In setting up the projector in our testing room, we used the vertical lens shift at maximum, which puts the projector about even with the bottom of the screen surface. We detected a small amount of dimming in the upper left corner. When we added a little horizontal lens shift, this became more of a problem. As a result, figure that if you need the full vertical lens shift capability, avoid using the horizontal lens shift.
As stated, the zoom lens’es throw, is relatively short throw. The projector can be placed (to a 100″ diagonal 16:9 screen), anywhere from as close as 8ft 2 inches and as far back as 12 foot 4 inches. If, for example you have only an 80″ diagonal screen, then to figure out the distances, just figure 80% of the 100″ diagonal distances.
Pixel Structure, Screen Door Effect, and Rainbow Effect
To start, the Epson is an LCD projector, so there is no spinning color wheel, and therefore, no rainbow effect. For those bothered by the rainbow effect (a very small percentage of the population), this, being the primary LCD entry level home theater projector, this is about your only choice, if you can’t watch a DLP projector.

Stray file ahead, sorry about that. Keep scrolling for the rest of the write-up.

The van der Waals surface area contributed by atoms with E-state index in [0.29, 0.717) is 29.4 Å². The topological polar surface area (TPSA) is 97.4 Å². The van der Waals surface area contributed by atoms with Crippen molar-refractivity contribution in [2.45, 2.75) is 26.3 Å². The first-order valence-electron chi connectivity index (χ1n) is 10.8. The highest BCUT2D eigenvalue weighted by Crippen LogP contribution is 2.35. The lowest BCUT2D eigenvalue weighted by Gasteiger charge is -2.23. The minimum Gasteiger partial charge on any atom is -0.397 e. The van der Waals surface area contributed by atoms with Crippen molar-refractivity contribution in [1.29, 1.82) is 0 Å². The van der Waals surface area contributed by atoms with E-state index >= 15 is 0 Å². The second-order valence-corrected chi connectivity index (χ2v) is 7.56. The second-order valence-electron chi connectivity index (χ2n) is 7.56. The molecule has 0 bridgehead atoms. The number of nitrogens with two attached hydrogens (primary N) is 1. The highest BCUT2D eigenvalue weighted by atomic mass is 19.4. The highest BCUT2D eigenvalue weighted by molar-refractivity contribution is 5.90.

As to the visible pixel structure, and it’s impact, we discussed this pretty in-depth in the Image Quality section. To summarize, the Epson Home 20’s pixels are more visible than those on DLP projectors. To not have them be blatant while viewing, you’ll want to sit pretty far back. At entry level resolution – WVGA – 854×480, even DLP projectors require a good amount of distance relative to screen size (about 2x screen width), but the Epson requires more. If you sit too close, you will see the pixels, most obviously on text credits and large bright areas that are not moving (clouds would be a good example). Sitting too close can also cause the screen door effect, which is what it sounds like. It makes the picture look like you are looking through a screen door. This can additionally bring about another form of distortion, when the pixel pattern meshes with fine details on something like a football field’s grass, creating a slightly muddy look.